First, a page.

Scream Horror Magazine


Posted on: April 16th, 2017

Inspired by nineteenth century gothic literature, Bava’s Black Sunday (La Maschera del Demonio) was released to modest acclaim in 1960. Vampires, with all their unearthly glamour, seem like a perfect fit for Italian horror, though Bava’s directorial debut owes more to the Universal monster movies of the 1930s. Although the film suffered from a huge amount of budgetary limitations, Bava’s direction is masterful throughout, drawing on a range of visual influences that include Slavic folk art, religious paintings and even Disney’s Snow White. The film is populated with ruined castle, crypts, and deep, impenetrable forests, and will undoubtedly appeal to fans of gothic melodrama and supernatural horror.

In fifteenth-century Moldavia, Princess Asa Vajda (Barbara Steele) is sentenced to death for practising witchcraft. She has a metal mask hammered to her face, and as she is burned at the stake, promises to return in the ‘mists of time.’ Vajda is reawakened by a doctor and his assistant two centuries later, and she promptly sets about draining the life of her descendent, Princess Katia (also played by Steele). The doctor’s assistant, Andre Gorobec, falls in love with Katia, and begins to unravel Asa’s curse in order to save Katia’s life – though Asa and her undead paramour will stop at nothing to fulfil the prophecy.

As you might have guessed, the plot is – for lack of a better term – a complete mess. In the first few minutes of the film, Asa is referred to as a witch, a vampire and an assassin, but Bava never makes any of this clear, simply insisting that she communes with the devil. The details of her curse – how she can be resurrected, killed, and what she actually plans to do – are similarly vague, and Bava often seems to be making it all up as he goes along. Of course, none of this is particularly important. Like many Italian horror films, the plot is only a framework on which to hang lush visuals and grisly murders, a loose structure for the audience to interpret however they choose. The gothic narrative of Black Sunday is well suited to this, as it only reinforces the oneiric, chimerical themes that are established throughout.

As Asa Vajda, Barbara Steele is phenomenal, her voice full of fire and music, where even a slight smile or a raised eyebrow can express an extraordinary depth of feeling. As Katia however, Steele lacks the subtlety to play such a simpering character, and the scenes between her and Gorobec are often too cloying to be memorable. The love theme that plays whenever they appear on screen together only exacerbates this, but since Katia does nothing but faint at every given opportunity, it’s never clear what they actually see in each other, or why Gorobec would go to such lengths to save her. In a film that draws so heavily on gothic melodrama, this should all be taken with a pinch of salt, but the fact that Bava spends so much time building atmosphere and so little developing characters makes this all the more noticeable.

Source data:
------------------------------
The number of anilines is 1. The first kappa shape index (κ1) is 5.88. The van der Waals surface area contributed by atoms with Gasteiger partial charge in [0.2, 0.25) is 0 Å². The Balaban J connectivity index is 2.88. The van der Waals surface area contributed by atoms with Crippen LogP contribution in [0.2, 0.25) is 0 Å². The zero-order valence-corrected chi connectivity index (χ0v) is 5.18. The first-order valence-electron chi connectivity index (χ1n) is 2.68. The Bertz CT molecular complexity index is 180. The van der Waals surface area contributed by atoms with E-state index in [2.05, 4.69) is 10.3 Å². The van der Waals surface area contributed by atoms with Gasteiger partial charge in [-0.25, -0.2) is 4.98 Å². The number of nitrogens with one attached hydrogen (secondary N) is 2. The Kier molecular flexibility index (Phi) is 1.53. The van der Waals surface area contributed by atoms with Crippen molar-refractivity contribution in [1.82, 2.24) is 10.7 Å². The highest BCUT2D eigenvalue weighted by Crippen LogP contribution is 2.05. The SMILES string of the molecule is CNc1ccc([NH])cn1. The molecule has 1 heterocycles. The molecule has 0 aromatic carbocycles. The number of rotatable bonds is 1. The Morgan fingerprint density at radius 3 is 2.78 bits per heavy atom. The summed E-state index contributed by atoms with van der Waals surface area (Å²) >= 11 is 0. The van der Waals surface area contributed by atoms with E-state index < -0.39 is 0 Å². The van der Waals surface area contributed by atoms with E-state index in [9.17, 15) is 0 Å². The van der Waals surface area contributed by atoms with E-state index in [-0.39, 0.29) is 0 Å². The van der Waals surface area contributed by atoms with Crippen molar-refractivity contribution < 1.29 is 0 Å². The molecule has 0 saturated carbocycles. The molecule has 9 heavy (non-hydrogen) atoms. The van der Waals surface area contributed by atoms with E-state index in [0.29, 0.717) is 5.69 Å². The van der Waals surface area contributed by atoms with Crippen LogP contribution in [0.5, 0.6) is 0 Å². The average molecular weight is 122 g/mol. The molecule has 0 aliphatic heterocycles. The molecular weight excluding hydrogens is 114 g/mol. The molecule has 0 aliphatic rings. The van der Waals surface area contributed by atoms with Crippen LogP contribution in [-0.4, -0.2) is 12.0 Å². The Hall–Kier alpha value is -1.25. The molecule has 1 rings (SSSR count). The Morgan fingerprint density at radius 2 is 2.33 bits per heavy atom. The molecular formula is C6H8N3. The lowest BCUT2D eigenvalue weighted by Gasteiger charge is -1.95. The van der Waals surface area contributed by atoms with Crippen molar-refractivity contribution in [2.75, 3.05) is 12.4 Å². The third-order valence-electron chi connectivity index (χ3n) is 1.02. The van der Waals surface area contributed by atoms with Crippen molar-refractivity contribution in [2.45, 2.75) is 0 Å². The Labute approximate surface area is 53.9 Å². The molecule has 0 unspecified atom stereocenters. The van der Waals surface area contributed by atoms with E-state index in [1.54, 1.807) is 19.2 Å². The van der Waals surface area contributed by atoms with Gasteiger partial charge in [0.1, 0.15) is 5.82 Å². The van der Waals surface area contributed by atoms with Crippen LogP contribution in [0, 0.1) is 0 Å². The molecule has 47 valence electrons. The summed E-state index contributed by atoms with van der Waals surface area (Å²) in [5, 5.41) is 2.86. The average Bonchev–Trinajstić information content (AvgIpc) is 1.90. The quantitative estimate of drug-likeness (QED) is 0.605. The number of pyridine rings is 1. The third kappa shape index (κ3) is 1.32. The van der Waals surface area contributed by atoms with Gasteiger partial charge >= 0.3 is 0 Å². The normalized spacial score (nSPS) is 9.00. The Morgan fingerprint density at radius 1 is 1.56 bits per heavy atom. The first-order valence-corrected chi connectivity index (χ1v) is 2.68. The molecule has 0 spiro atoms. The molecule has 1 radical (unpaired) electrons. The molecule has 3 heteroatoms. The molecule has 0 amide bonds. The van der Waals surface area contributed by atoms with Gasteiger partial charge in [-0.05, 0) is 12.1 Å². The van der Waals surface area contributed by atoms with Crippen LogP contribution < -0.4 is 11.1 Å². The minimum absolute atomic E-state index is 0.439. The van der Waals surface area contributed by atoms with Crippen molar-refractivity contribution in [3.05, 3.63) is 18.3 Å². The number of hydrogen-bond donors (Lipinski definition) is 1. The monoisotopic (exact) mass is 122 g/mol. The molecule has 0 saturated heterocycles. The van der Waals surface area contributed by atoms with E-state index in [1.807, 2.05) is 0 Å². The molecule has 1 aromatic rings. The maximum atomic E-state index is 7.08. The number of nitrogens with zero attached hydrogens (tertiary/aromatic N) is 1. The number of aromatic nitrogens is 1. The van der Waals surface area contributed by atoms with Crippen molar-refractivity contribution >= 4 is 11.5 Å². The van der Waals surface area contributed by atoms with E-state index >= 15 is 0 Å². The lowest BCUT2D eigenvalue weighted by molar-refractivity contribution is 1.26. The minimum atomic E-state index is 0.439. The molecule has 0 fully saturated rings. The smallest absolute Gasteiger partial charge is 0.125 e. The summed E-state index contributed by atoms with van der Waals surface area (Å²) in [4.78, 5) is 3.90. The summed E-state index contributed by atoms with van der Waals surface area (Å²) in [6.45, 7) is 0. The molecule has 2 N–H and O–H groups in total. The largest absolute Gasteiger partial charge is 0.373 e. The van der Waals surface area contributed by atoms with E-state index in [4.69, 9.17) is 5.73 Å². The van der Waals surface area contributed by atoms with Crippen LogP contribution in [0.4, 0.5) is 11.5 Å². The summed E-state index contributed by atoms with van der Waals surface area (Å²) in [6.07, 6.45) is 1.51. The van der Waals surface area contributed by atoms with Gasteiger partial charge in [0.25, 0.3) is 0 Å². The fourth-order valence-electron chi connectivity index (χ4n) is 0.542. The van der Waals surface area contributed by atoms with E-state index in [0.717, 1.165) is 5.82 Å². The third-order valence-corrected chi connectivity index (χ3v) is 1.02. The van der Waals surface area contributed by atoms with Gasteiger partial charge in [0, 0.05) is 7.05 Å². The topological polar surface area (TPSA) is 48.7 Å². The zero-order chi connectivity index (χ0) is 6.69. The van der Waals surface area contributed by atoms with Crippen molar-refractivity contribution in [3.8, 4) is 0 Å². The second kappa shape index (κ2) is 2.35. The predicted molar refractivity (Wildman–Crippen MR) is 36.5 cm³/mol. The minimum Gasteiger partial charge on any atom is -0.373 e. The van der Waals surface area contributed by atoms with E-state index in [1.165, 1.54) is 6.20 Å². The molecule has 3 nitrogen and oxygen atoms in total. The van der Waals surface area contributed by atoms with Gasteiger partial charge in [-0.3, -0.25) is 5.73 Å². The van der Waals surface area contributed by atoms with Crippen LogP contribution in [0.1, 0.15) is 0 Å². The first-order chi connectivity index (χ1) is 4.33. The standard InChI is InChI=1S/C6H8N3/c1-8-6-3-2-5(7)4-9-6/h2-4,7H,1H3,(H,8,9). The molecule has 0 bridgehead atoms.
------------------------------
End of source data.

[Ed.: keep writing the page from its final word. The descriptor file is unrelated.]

The special effects – provided mostly by Mario’s father, Eugenio Bava – are both striking and inventive, and some of the sequences at the end of the movie are as impressive as any number of modern horror films. This is a story of women ageing in a matter of seconds, of skulls magically filling with insect-infested blood, of bodies seemingly crawling from the earth, all of which are enhanced by Bava’s black-and-white aesthetic. On a technical note, it should also be said that the Italian dub is far superior to the American one, which is poetic and elegant instead of cheesy and overbearing. This, of course, comes down to personal taste, but the American dub – with all its echoes and reverb – seems both dated and overworked.

Black Sunday has enjoined something of a revival in recent years, largely thanks to Arrow’s Blu-ray release, as well as Mark Gatiss’ fantastic documentary A History of Horror. It is an excellent addition to the gothic horror sub-genre, comparable to the best Hammer films of the 1950s and 60s. Although Bava would go on to make stronger films, Black Sunday – thanks in large part to Steele’s Asa Vajda – still has the power to weave its spell.

Words: Max Deacon @_Max_Deacon

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